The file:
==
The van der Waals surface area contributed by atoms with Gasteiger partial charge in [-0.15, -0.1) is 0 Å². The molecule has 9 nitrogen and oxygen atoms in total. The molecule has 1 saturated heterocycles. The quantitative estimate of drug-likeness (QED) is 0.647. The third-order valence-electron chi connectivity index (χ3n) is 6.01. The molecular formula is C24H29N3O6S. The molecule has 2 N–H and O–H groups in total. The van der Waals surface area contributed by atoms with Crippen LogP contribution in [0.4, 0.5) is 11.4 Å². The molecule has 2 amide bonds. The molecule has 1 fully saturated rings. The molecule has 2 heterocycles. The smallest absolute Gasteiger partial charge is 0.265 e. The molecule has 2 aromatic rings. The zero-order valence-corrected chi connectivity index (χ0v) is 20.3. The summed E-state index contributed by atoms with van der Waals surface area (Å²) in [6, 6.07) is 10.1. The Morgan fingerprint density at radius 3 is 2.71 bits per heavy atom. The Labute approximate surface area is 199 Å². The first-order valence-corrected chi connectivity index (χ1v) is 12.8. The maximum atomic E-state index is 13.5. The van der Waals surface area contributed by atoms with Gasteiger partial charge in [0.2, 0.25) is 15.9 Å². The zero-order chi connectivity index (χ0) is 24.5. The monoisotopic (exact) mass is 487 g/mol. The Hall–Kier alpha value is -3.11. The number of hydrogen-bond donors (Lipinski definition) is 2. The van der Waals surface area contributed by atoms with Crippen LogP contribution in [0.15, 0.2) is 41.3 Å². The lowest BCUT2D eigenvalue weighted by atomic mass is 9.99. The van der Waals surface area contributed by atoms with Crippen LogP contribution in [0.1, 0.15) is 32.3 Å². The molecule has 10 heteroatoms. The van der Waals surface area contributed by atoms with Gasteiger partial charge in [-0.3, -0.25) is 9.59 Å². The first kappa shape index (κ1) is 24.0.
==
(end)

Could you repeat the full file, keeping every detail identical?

The van der Waals surface area contributed by atoms with Gasteiger partial charge in [-0.15, -0.1) is 0 Å². The molecule has 9 nitrogen and oxygen atoms in total. The molecule has 1 saturated heterocycles. The quantitative estimate of drug-likeness (QED) is 0.647. The third-order valence-electron chi connectivity index (χ3n) is 6.01. The molecular formula is C24H29N3O6S. The molecule has 2 N–H and O–H groups in total. The van der Waals surface area contributed by atoms with Crippen LogP contribution in [0.4, 0.5) is 11.4 Å². The molecule has 2 amide bonds. The molecule has 1 fully saturated rings. The molecule has 2 heterocycles. The smallest absolute Gasteiger partial charge is 0.265 e. The molecule has 2 aromatic rings. The zero-order valence-corrected chi connectivity index (χ0v) is 20.3. The summed E-state index contributed by atoms with van der Waals surface area (Å²) in [6, 6.07) is 10.1. The Morgan fingerprint density at radius 3 is 2.71 bits per heavy atom. The Labute approximate surface area is 199 Å². The first-order valence-corrected chi connectivity index (χ1v) is 12.8. The maximum atomic E-state index is 13.5. The van der Waals surface area contributed by atoms with Gasteiger partial charge in [0.2, 0.25) is 15.9 Å². The zero-order chi connectivity index (χ0) is 24.5. The monoisotopic (exact) mass is 487 g/mol. The Hall–Kier alpha value is -3.11. The number of hydrogen-bond donors (Lipinski definition) is 2. The van der Waals surface area contributed by atoms with Crippen LogP contribution in [0.15, 0.2) is 41.3 Å². The lowest BCUT2D eigenvalue weighted by atomic mass is 9.99. The van der Waals surface area contributed by atoms with Crippen LogP contribution in [0.1, 0.15) is 32.3 Å². The molecule has 10 heteroatoms. The van der Waals surface area contributed by atoms with Gasteiger partial charge in [-0.3, -0.25) is 9.59 Å². The first kappa shape index (κ1) is 24.0.